God knows it’s sometimes tough to get posts up here on Turntablr during the semester. But I absolutely have to gush over Dire Straits, and I don’t mind staying up just a little later to do it. “Wild West End” sits among an album of spectacularly lean and muscular songs, which only serves to make its early Sunday morning groove feel even fresher. From the opening strums of the resonator to Mark Knopfler’s orchestral opening lick, this song feels warm and utterly relaxed.
Perhaps it’s the major key, or Knopfler’s ability to find lyrical beauty in the mundane: “My conductress on the number nineteen, she was a honey…/Greasy greasy hair, easy smile/made me feel nineteen for a while.” You can hear him smile in the vocal delivery. Knopfler doesn’t show off his full guitar hero chops here, and every note he plays is perfectly placed and perfectly tasteful, which is something I admire even more than an ability to play fast. Dig the last few seconds of the track (from about 4:35)—how else could it possibly end?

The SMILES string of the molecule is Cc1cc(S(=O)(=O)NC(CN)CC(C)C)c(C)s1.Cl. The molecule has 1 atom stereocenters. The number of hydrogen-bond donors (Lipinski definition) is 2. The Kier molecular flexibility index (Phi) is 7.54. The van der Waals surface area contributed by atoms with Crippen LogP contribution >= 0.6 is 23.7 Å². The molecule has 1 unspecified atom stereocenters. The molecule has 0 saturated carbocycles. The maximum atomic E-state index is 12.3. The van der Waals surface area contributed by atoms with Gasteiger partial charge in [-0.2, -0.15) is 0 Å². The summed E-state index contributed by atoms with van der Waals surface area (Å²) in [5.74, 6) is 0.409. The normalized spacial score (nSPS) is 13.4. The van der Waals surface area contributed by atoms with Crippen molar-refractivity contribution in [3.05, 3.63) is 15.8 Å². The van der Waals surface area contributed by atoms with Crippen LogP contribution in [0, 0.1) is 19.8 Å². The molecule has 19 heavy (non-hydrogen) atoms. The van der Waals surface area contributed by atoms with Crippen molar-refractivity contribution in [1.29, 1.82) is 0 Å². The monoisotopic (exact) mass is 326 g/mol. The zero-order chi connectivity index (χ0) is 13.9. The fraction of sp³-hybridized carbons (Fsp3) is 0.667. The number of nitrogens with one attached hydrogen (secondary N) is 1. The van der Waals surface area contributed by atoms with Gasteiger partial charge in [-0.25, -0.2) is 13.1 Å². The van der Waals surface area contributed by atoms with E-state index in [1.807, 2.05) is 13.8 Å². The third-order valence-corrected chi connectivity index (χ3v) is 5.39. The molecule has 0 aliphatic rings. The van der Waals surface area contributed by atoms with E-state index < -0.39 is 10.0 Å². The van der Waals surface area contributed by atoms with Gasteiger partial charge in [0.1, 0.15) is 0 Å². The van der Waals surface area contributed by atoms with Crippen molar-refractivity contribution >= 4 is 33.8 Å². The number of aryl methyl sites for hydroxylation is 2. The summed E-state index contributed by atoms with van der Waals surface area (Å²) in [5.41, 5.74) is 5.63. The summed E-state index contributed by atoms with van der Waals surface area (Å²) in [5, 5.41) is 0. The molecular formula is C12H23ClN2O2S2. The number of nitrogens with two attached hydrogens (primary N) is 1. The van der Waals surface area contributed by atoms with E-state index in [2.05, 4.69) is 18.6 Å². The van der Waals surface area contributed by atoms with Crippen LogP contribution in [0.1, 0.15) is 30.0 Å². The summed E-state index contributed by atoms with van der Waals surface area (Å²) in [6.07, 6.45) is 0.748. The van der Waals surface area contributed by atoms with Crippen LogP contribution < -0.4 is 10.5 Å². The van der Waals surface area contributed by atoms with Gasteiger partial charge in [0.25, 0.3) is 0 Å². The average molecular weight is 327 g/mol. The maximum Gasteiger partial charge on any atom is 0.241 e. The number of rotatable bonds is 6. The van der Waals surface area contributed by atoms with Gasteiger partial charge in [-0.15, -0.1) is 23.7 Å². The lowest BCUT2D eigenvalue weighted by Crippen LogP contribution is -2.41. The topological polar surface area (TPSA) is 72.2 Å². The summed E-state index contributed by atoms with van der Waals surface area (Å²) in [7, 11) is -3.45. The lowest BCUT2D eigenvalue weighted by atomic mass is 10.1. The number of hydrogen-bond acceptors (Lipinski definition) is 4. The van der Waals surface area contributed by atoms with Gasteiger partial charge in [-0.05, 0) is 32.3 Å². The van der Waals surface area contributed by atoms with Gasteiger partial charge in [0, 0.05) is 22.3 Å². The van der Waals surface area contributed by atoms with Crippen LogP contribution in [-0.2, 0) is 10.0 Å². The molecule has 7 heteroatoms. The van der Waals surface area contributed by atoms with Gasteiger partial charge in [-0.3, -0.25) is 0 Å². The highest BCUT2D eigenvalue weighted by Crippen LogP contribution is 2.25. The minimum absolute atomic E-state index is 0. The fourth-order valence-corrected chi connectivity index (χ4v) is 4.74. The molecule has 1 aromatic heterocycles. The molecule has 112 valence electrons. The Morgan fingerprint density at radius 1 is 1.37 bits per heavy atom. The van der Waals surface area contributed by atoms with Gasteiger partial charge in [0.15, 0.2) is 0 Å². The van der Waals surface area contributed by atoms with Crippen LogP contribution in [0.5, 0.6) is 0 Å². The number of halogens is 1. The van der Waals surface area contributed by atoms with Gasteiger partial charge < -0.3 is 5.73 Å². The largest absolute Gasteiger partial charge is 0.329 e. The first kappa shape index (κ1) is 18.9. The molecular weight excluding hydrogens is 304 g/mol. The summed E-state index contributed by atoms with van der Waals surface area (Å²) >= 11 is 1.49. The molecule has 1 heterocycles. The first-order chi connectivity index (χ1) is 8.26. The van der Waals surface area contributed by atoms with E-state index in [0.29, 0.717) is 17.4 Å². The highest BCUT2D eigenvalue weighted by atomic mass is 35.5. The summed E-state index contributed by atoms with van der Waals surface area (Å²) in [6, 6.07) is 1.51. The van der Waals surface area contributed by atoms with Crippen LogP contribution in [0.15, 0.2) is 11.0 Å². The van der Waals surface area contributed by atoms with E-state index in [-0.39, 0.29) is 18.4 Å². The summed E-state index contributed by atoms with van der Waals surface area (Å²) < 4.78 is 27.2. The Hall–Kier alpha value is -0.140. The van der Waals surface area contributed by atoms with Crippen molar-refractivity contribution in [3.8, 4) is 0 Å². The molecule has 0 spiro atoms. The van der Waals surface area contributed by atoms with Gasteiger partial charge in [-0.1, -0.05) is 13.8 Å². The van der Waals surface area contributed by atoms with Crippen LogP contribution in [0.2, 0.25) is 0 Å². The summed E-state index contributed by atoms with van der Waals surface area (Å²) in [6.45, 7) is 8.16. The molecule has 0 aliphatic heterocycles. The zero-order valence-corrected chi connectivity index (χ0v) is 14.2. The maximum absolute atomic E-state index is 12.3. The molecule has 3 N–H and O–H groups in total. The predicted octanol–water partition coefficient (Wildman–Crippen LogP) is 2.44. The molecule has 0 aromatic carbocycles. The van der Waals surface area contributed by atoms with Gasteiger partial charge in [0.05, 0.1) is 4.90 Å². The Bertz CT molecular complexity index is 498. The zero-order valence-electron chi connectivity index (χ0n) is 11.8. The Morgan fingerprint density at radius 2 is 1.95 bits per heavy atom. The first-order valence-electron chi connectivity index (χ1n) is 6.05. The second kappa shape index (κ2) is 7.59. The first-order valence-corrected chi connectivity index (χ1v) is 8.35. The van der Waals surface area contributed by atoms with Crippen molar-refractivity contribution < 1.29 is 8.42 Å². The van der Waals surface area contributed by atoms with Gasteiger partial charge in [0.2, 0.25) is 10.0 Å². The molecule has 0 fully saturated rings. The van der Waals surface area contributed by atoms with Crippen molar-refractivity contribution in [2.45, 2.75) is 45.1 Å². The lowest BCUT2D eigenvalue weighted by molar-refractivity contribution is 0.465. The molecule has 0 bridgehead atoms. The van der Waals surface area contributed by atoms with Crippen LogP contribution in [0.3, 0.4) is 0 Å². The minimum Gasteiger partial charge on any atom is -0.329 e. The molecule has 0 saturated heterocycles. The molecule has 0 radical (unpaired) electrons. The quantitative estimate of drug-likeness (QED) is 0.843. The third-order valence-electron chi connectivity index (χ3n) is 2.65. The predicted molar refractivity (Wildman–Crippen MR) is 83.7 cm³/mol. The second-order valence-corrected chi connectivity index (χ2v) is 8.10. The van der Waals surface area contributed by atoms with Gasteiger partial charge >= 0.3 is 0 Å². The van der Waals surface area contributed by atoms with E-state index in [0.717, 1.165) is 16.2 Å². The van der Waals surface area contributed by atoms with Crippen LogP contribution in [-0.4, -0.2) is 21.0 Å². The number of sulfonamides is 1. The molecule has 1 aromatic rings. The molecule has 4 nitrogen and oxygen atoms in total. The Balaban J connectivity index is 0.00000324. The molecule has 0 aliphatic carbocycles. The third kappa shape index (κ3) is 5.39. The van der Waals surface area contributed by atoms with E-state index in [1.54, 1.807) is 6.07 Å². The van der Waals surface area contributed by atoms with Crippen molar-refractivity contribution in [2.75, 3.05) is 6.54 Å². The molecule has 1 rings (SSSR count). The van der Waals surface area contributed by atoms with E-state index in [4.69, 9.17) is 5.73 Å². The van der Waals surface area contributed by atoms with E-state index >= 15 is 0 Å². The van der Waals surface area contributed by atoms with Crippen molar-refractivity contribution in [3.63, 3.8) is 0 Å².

As I said, this song sounds like a perfect Sunday morning—maybe it’s because Knopfler starts by singing about “Stepping out to Angelucci’s/for my coffee beans,” but I bet it has more to do with the instrumental performances: understated, they are simultaneously incredibly dry and expansive sounding. Most of all, they sound clean. If my adjectives are a little hard to identify with, it’s because this song appeals to me on a purely sonic level, and I might not hear “dry” the same way you do.
This is one of those songs where I almost hate to write about it, because I fear that analyzing it will rob it of its magic. Maybe you should have just started reading this review here, but I wanted to share it with you, because “just ain’t no way/you and me, we can beat/ Walkin’ in the Wild West End.” Enjoy.